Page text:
A low powered CPU on a game will cause the whole thing to run slowly and sometimes freeze. A low powered graphics card will limit you on how many effects the game can display and affect the frame rate.

All in all, I would go for the 6 core machine. It's powerful enough to run what you want, it'll be somewhat future proof and will save you some money too.

So to sum up what you said, graphics card effects the graphics making them smoother. While the processor effect the actual ability to run the game smoothly. Right?

Also as I said above. I read somewhere that the 6-core processor actually only has 3 cores and 3 threads is this true? If so, would it also be true for the 8-core, so it has 4 cores and 4 threads?

Thanks for your help!

pigoo3 06-25-2012 08:34 PM

Quote:

Originally Posted by Grayw97 (Post 1418300)

Also as I said above. I read somewhere that the 6-core processor actually only has 3 cores and 3 threads is this true? If so, would it also be true for the 8-core, so it has 4 cores and 4 threads?

Nope...not true. 6-cores = 6 cpu's...and 8 cores = 8 cpu's.

I believe all current Mac Pro cpu's support "hyper-threading" (2 threads/cpu)...which means 6 cores = 12 virtual cores/threads...and 8 cores = 16 virtual cores/threads.

- Nick

Grayw97 06-25-2012 08:35 PM

Quote:

Originally Posted by pigoo3 (Post 1418294)
To be very honest...buying a 6-core or 8-core Mac Pro for playing games would be a big waste of $$$. I'm not sure there are any games out there that are written to take advantage of multiple cores...and if there are...they probably won't use more than 2-cores.

Beyond gaming...there are not may apps. written to take advantage of all the cores in a Mac Pro either. There are some apps. from Adobe that will use more cores...but unless you are REALLY serious about editing video...you don't really need a 6 or 8-core Mac Pro.

Of course if you got the $$$...go for it.:) My goal is usually to optimally match up the right computer for the right needs & keep that choice within a reasonable budget. You would probably be just as happy with a quad-core iMac.

Something to think about,:)

- Nick

So games are written so that it only takes 2 cores, why would they do that and not just use how ever many available cores there are? I thought the processor just took what it got and split it into the cores?

Thanks for you help!

Grayw97 06-25-2012 08:37 PM

Quote:

Originally Posted by pigoo3 (Post 1418302)
Nope...not true. 6-cores = 6 cpu's...and 8 cores = 8 cpu's.

I believe all current Mac Pro cpu's support "hyper-threading" (2 threads/cpu)...which means 6 cores = 12 virtual cores/threads...and 8 cores = 16 virtual cores/threads.

- Nick

Ahh, so that's why my 2 core Macbook Pro show 4 cores in the CPU monitor. Two are cores and the other two are virtual cores/threads?

pigoo3 06-25-2012 08:45 PM

Quote:

Originally Posted by Grayw97 (Post 1418303)
So games are written so that it only takes 2 cores, why would they do that and not just use how ever many available cores there are? I thought the processor just took what it got and split it into the cores?

Thanks for you help!

This would be the logical thing to do of course...write software to take advantage of all available cores...I'm sire it must be more complex than that...or I'm sure they would.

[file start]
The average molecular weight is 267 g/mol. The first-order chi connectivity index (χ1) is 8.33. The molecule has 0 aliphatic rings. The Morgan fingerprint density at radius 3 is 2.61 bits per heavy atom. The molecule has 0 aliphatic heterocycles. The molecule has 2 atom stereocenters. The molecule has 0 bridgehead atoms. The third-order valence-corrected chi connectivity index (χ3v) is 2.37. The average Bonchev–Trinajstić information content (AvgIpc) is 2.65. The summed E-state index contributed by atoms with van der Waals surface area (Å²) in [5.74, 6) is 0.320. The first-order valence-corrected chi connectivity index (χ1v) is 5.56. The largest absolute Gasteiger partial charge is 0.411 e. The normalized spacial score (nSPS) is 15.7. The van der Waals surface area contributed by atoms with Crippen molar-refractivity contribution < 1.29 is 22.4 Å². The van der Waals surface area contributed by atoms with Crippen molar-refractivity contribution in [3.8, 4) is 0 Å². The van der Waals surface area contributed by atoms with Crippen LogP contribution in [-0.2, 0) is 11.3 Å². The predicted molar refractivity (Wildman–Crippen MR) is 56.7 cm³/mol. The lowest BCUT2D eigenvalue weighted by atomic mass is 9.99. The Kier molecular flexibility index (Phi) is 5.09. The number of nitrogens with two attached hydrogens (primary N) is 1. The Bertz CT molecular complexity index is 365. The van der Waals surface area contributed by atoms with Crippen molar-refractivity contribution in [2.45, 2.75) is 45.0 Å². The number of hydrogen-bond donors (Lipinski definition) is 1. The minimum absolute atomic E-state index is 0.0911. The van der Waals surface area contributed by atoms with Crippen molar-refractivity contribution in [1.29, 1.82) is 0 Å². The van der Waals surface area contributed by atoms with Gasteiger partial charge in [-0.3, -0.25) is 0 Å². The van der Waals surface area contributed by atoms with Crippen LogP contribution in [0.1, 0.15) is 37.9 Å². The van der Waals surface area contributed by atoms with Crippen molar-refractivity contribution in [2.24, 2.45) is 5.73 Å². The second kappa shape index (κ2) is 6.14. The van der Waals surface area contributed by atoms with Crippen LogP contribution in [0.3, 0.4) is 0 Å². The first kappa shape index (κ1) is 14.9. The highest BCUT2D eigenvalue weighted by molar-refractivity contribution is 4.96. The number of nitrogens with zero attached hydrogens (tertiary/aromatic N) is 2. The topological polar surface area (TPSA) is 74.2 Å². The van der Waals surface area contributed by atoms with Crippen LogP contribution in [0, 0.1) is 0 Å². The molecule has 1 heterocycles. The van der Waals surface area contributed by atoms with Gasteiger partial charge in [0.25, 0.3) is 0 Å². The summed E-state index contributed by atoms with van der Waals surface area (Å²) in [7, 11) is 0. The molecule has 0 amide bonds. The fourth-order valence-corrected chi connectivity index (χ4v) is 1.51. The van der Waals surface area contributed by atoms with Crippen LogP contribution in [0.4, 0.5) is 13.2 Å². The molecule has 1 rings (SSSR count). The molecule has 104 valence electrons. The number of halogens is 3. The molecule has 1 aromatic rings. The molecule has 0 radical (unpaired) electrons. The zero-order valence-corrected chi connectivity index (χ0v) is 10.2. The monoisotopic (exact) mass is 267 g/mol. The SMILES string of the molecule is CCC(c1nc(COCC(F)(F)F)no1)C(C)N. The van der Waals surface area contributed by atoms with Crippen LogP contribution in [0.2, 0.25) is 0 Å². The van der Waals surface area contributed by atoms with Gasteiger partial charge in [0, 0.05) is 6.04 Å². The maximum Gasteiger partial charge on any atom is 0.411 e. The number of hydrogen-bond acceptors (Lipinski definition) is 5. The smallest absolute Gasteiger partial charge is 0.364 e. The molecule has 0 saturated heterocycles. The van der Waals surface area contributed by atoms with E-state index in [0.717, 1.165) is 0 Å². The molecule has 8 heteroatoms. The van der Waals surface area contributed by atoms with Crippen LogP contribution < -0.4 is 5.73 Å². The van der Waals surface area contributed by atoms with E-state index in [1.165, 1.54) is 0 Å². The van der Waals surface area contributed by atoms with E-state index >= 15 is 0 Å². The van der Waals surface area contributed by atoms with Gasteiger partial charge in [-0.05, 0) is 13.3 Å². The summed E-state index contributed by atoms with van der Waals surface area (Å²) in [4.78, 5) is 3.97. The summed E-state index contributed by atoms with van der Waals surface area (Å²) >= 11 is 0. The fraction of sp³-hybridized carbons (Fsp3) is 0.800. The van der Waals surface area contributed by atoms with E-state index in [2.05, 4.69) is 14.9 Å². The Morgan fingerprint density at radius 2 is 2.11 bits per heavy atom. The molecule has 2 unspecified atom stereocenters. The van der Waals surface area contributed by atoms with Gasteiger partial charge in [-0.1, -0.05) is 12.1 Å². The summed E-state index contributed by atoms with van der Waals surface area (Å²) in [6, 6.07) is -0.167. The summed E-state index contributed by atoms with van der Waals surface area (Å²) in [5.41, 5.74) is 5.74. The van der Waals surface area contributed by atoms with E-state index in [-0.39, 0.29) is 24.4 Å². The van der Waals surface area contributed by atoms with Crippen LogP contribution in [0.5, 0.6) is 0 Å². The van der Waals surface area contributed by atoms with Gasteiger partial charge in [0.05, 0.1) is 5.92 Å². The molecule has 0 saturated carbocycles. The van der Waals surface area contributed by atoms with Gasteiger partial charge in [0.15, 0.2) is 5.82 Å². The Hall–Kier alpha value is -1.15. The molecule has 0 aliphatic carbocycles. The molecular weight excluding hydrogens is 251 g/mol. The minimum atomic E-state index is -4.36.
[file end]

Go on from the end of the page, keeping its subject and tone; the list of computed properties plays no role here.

I'm not saying all games are written to only take advantage of 2 cores...some only use one core. But personally cannot think of any "main-stream" games that are written to take advantage of 6, 8. or more cores.

FYI...I just sold my 8-core Mac Pro 2 weeks ago...because almost everything I was doing didn't use more than 2 cores (6 cores wasted).

If someone is a professional video, photo, or computer graphics editor/creator...then a Mac Pro is the way to go (or a serious amateur, or someone with lots of $$$ to spend). All others really will not use a Mac Pro to the fullest.

- Nick

ps. Some folks also like Mac Pro's for expandability (4 internal HD bays)...or up to 4 video cards to run up to 8 monitors simultaneously. But many folks that buy a Mac Pro...hardly ever take advantage of this expandability.

Grayw97 06-25-2012 08:48 PM

Quote:

Originally Posted by pigoo3 (Post 1418310)
This would be the logical thing to do of course...write software to take advantage of all available cores...I'm sire it must be more complex than that...or I'm sure they would.

I'm not saying all games are written to only take advantage of 2 cores...some only use one core. But personally cannot think of any "main-stream" games that are written to take advantage of 6, 8. or more cores.

FYI...I just sold my 8-core Mac Pro 2 weeks ago...because almost everything I was doing didn't use more than 2 cores (6 cores wasted).

If someone is a professional video, photo, or computer graphics editor/creator...then a Mac Pro is the way to go (or a serious amateur, or someone with lots of $$$ to spend). All others really will not use a Mac Pro to the fullest.

- Nick

ps. Some folks also like Mac Pro's for expandability (4 internal HD bays)...or up to 4 video cards to run up to 8 monitors simultaneously. BUt many folks that do this...hardly ever take advantage of this expandability.

Awesome! Thanks for the help!
I have one more question.

What is the cache within a processor?
Like the L1 L2 L3?
Is the higher the cache the better?

pigoo3 06-25-2012 08:50 PM

Quote:

Originally Posted by Grayw97 (Post 1418304)
Ahh, so that's why my 2 core Macbook Pro show 4 cores in the CPU monitor. Two are cores and the other two are virtual cores/threads?

Yes...newer MacBook Pro's (with i5 or i7 cpu's support hyper-threading).

You have 2 cores...or 4 "virtual cores"/threads.

- Nick

Grayw97 06-25-2012 08:57 PM

Quote:

Originally Posted by pigoo3 (Post 1418313)
Yes...newer MacBook Pro's (with i5 or i7 cpu's support hyper-threading).

You have 2 cores...or 4 "virtual cores"/threads.

- Nick

Awesome! Thanks for the help!
I have one more question.

What is the cache within a processor?
Like the L1 L2 L3? What do the L's mean?
Is the higher the cache the better?

pigoo3 06-25-2012 09:01 PM

Quote:

Originally Posted by Grayw97 (Post 1418318)

What is the cache within a processor?

Speeds up cpu functions...by "caching" frequently used info.

Quote:

Originally Posted by Grayw97 (Post 1418318)
Like the L1 L2 L3? What do the L's mean?

"L" - Level

Quote:

Originally Posted by Grayw97 (Post 1418318)
Is the higher the cache the better?

Usually. The size of the "cache" has gotten larger over time.

- Nick

p.s. Read this if you REALLY want to know more:;)

http://en.wikipedia.org/wiki/CPU_cache